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Helping humanity trumps textbooks




Jonathan Hollingsworth was eating dinner in Fredericksburg, at one of Aladin Restaurant’s outdoor tables, when he spotted a homeless man asking for change.

“We can do him one better than that,” he told his friends before inviting the man to join them for a meal.

“He was quiet at the beginning. By the end of the night, he was making the whole table laugh,” said Hollingsworth, 20. “He told me, ‘I actually haven’t had a real conversation in three months.’ I couldn’t believe that. I probably don’t go three hours without talking to someone.”

The encounter last summer was life-changing for Hollingsworth, who lives in Spotsylvania County.

He recalled times when he’d avoided eye contact with the less fortunate, because of guilt or shame or discomfort, and he vowed never to do it again.

All human beings have worth, said Hollingsworth, and the very least we can do is acknowledge that with a look, a smile, a handshake or something even more meaningful.

To put his beliefs into practice, Hollingsworth will spend the next year in Cameroon in West Central Africa serving some of the country’s poorest residents.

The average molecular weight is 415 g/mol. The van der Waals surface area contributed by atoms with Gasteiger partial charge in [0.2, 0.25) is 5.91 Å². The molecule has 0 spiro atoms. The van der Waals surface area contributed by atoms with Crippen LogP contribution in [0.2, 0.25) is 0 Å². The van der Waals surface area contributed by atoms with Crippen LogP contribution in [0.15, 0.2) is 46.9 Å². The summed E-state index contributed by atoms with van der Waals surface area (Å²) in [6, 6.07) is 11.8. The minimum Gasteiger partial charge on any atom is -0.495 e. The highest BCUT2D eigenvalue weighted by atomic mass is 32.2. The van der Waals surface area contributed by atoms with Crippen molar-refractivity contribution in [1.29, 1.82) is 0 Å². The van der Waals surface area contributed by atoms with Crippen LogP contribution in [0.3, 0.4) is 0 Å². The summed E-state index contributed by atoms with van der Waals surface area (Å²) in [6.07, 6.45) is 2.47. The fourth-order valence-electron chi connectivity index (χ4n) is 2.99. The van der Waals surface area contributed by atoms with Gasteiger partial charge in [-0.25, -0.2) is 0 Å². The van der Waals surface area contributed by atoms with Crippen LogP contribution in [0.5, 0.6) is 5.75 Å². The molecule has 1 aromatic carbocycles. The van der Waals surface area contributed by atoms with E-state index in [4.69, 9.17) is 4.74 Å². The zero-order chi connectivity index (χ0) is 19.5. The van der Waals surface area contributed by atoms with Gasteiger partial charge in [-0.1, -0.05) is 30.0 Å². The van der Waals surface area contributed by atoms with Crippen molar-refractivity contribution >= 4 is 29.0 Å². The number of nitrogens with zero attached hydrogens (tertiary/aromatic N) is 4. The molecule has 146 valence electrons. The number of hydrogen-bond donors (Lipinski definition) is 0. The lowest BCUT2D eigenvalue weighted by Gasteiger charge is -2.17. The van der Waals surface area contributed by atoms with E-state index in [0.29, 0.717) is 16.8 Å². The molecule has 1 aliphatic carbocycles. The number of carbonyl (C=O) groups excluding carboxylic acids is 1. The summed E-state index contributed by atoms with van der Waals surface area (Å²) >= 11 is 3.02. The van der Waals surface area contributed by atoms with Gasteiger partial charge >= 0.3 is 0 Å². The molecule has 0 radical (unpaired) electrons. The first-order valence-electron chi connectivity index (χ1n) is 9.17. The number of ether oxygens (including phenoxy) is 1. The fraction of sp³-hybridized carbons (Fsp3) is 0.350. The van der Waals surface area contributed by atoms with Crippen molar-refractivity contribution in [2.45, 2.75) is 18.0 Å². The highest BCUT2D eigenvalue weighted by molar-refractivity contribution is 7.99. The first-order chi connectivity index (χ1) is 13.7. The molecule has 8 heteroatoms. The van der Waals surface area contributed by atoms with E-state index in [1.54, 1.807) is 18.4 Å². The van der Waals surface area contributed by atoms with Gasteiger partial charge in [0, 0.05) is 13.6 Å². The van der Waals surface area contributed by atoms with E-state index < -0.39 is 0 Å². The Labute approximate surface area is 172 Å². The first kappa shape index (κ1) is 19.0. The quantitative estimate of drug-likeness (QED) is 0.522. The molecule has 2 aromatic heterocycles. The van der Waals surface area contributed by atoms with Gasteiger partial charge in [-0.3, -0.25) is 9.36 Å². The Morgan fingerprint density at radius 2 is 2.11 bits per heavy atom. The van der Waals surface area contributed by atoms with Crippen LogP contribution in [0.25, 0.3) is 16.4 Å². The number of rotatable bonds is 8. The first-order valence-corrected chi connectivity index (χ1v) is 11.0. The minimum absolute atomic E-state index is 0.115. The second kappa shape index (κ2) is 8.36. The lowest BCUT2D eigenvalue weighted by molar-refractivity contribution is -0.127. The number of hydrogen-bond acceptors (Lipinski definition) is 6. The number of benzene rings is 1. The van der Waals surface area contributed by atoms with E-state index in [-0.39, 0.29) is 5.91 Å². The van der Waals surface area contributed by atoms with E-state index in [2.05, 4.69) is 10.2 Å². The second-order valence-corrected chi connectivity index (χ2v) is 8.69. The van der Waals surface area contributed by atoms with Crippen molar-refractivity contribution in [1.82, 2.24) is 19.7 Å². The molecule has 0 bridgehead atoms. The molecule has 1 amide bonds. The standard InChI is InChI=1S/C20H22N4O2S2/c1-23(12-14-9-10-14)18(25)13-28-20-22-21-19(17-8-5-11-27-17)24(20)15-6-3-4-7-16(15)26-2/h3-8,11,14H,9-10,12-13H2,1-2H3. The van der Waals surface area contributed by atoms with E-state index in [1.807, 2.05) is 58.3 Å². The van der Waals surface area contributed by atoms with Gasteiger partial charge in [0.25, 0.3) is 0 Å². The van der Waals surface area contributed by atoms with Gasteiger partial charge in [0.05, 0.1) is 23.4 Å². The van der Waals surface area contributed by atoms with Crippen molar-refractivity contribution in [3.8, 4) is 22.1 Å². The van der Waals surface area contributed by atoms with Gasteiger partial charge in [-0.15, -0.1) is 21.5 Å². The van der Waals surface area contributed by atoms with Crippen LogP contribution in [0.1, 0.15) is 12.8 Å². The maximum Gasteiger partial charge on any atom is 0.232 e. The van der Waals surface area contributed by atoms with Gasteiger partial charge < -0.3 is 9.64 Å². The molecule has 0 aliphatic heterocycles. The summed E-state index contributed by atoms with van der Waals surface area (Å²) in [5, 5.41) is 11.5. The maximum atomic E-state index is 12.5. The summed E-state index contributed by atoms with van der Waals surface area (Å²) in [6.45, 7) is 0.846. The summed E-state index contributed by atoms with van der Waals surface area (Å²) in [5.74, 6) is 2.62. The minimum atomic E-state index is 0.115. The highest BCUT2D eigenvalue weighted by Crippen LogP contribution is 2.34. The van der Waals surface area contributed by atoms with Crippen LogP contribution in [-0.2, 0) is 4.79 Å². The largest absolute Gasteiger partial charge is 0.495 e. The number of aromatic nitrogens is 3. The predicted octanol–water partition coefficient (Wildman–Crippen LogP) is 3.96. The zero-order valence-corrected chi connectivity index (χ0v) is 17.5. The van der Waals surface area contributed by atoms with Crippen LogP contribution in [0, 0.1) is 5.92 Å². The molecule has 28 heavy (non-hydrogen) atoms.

He’ll volunteer at a clinic in Buea, on the country’s coast. And he’s also collecting guitars so he can teach music to local children.

“I just want to take some time off and pour my heart into something other than my textbooks,” said the Germanna Community College sophomore. “The best thing you can offer people is actual human interaction. It’s more important than just cutting a check to a charity from your armchair.”

He leaves May 3 and will work under the auspices of Hope Outreach International Ministries, a Christian charity founded by University of Mary Washington professor Julius Esunge.

Most volunteers go for a few weeks at a time, said Esunge, a native of Buea, which sits at the base of Mount Cameroon, an active volcano. Hollingsworth is the first to go for a full year, he said.